To Potong Pasir MP and Singapore People’s Party chief Chiam See Tong, voters choose on the basis of merit, not race.

Still, the WP is resolved to win a GRC. At its 50th anniversary celebration last year, Mr Low set his party the target of winning a GRC at the next election.

Ms Lim tells Insight: “We want to break the GRC barrier, the mindset that we cannot win one.”

Straits Times: Watching, waiting for a second awakening


Deputy Political Editor

THE People’s Action Party has had its sights trained on the Workers’ Party (WP) for some time now.

Senior Minister Goh Chok Tong’s remarks just last week, in the opposition-held Hougang constituency, was but the latest salvo fired.

On the face of it, the critique of the party, the approach that its leaders take and their performance in Parliament suggest that the PAP will continue to spare no effort to win back the ward that has been in opposition hands since 1991.

I’d like to suggest another theory.

For the longest time, critical though the ruling party’s leadership has been of the opposition here, the presence of Hougang MP Low Thia Khiang and the long-serving Potong Pasir MP Chiam See Tong has been described as being the kind of opposition that Singapore can live with.

Both MPs – Mr Low is in his 17th year and Mr Chiam is now 24 years in Parliament – have been lauded by their PAP opponents for having carved out a route of responsible, credible and non-confrontational opposition politics.

They received kudos for having worked within the system.

If such compliments have been embarrassing, I for one can scarcely recall anyone from either Mr Low’s or Mr Chiam’s camp disagreeing with or distancing themselves from that notion.

Indeed, by his own admission, Mr Low is comfortable in having a role which is to serve as no more than a check on the Government – and not to be an alternative to it.

“Since the Government has been elected to do a job and to deliver its promises to the people, it should be given the opportunity to perform and to prove its worth. I play the role of a watchdog to check whether the Government has delivered its promises or has short- changed the people,” he told The Straits Times in April.

This was shortly after Prime Minister Lee Hsien Loong, interviewed by the newspaper Lianhe Zaobao, spoke about the standard of parliamentary debate and noted, among other things, that opposition MPs seldom debated in direct opposition to the Government.

Mr Chiam did not speak as much now, and Non- Constituency MP Sylvia Lim – who is the WP chairman – spoke carefully and seemed restrained, he observed.

As for Mr Low, PM Lee said the WP secretary-general seldom debated the core substance of policies and seemed more keen on catching the Government on its shortcomings, “so as to embarrass it”.

In fact, as PM Lee and others also noted, the Nominated MPs have created much more buzz.

PAP organising secretary (special duties) Ng Eng Hen, who is also the Education Minister, followed up PM Lee’s comments with a similar critique of Mr Low in the party’s newsletter in June. SM Goh, speaking on Mr Low’s own Hougang turf last Saturday, was the latest to deliver a blast.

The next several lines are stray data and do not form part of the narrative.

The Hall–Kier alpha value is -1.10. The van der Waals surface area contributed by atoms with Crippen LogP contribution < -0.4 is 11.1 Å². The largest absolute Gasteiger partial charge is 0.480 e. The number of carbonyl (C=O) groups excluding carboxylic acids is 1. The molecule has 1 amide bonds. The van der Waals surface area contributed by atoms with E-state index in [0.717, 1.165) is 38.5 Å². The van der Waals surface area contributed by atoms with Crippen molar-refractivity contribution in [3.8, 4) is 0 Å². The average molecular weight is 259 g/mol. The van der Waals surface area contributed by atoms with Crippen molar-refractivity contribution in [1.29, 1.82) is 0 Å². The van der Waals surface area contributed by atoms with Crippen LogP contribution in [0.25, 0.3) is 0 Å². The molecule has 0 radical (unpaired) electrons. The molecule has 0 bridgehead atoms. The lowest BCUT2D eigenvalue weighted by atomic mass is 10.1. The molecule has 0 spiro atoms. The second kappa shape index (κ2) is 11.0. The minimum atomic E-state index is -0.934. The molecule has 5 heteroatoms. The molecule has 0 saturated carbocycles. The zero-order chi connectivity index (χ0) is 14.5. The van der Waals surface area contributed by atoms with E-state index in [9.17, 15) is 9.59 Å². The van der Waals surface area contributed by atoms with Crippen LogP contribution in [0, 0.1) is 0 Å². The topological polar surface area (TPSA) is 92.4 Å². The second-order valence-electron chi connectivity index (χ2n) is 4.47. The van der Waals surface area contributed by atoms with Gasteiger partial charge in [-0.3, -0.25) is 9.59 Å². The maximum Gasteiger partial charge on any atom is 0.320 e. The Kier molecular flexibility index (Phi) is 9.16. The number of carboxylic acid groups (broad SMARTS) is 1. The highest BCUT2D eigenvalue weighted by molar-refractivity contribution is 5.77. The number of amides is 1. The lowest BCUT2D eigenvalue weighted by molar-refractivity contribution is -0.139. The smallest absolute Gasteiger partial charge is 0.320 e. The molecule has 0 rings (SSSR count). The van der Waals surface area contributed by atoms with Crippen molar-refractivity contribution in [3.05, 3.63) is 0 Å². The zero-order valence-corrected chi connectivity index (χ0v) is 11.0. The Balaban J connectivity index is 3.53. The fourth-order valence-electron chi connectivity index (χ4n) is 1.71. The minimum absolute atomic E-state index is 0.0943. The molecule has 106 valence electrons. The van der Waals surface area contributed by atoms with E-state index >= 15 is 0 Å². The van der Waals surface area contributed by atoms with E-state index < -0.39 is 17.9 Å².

Such comments and criticisms mirror the increasing chatter online in recent months against the WP for what is arguably its muted performance in Parliament and on the political scene since its stellar showing at the 2006 General Election.

That success translated into Mr Low’s re-election by a wider margin, Ms Lim’s entry into Parliament as Non-Constituency MP, and a weight of expectation that the party would build on its strong showing and be able to engage the PAP in a more concerted fashion, providing alternatives to policies and weighing in on big issues.

Remarks of the kind that Mr Low have made about where he sees its role have drawn strong criticism from among expectant Singaporeans and non-PAP fans.

They want to see sparks fly and appear attracted to a more combative and confrontational style. The preferred outlet for their political angst is increasingly the Internet where the WP lacks a significant presence.

This means that the likely beneficiary of this disappointed crowd is the likes of the Singapore Democratic Party (SDP) and some of those in its leadership, like Dr Chee Soon Juan – notwithstanding his bankruptcy and the legal action against him.

I don’t expect that this situation sits well with the PAP.

While I’ve never believed that it has been concerned about the SDP per se, I would be surprised if it has not been perturbed by the kind of politics it advocates – especially given the PAP’s known preference for opposition politics of the sort that Mr Low and Mr Chiam have provided.

But if the WP comes to be regarded by the PAP’s own critics as being no better than its political appendage, and with Mr Chiam being seen as an ageing opposition icon – relatively inactive, with no clear successor and seemingly content to operate within the boundaries of Potong Pasir – then where will such voters turn to fill their void?

An all-PAP Parliament is not an impossibility given the right conditions and circumstances. But I do not think it will sit well with the electorate of this day and age. Nor, I daresay, with the PAP itself.


I’d light a fire underneath Mr Low and the WP. Early.

I’d want to prod them into demonstrating the political muscle they suggested they had after their showing at the polls in 2006. Mr Low cast that election as a referendum on the future of the opposition in Singapore and asked voters to signal that they wanted opposition politics to stay.

Mr Low tends to keep his cards close to his chest and is not one to show his hand. And as he demonstrated in 2006 when the PAP threw considerable firepower and incentives in the attempt to win back Hougang, he will pick his moments and can respond aggressively when he needs to. As will residents there.

It will be interesting to watch and see if the recent PAP salvos produce a second WP awakening.

Or will Mr Low and the party choose to remain in their present comfort zone and risk others stepping in, by default, to fill any void that is then generated?